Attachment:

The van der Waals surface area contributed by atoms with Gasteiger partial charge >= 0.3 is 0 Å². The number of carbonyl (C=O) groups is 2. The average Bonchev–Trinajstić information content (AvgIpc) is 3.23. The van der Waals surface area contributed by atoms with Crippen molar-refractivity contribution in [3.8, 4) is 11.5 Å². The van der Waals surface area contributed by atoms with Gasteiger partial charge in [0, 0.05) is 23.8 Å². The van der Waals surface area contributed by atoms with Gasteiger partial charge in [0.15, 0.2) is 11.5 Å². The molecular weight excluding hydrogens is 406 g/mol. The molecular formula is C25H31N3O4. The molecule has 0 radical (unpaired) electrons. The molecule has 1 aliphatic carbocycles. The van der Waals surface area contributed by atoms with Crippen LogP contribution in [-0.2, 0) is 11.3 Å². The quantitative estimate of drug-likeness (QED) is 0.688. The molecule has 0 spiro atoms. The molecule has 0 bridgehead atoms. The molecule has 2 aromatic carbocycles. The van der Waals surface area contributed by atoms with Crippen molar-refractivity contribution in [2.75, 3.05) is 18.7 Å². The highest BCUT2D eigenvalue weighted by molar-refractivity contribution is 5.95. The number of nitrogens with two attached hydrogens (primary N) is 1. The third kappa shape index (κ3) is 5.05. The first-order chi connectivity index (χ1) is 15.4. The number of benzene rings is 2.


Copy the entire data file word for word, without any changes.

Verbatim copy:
The van der Waals surface area contributed by atoms with Gasteiger partial charge >= 0.3 is 0 Å². The number of carbonyl (C=O) groups is 2. The average Bonchev–Trinajstić information content (AvgIpc) is 3.23. The van der Waals surface area contributed by atoms with Crippen molar-refractivity contribution in [3.8, 4) is 11.5 Å². The van der Waals surface area contributed by atoms with Gasteiger partial charge in [0, 0.05) is 23.8 Å². The van der Waals surface area contributed by atoms with Gasteiger partial charge in [0.15, 0.2) is 11.5 Å². The molecular weight excluding hydrogens is 406 g/mol. The molecular formula is C25H31N3O4. The molecule has 0 radical (unpaired) electrons. The molecule has 1 aliphatic carbocycles. The van der Waals surface area contributed by atoms with Crippen LogP contribution in [-0.2, 0) is 11.3 Å². The quantitative estimate of drug-likeness (QED) is 0.688. The molecule has 0 spiro atoms. The molecule has 0 bridgehead atoms. The molecule has 2 aromatic carbocycles. The van der Waals surface area contributed by atoms with Crippen molar-refractivity contribution in [2.75, 3.05) is 18.7 Å². The highest BCUT2D eigenvalue weighted by molar-refractivity contribution is 5.95. The number of nitrogens with two attached hydrogens (primary N) is 1. The third kappa shape index (κ3) is 5.05. The first-order chi connectivity index (χ1) is 15.4. The number of benzene rings is 2.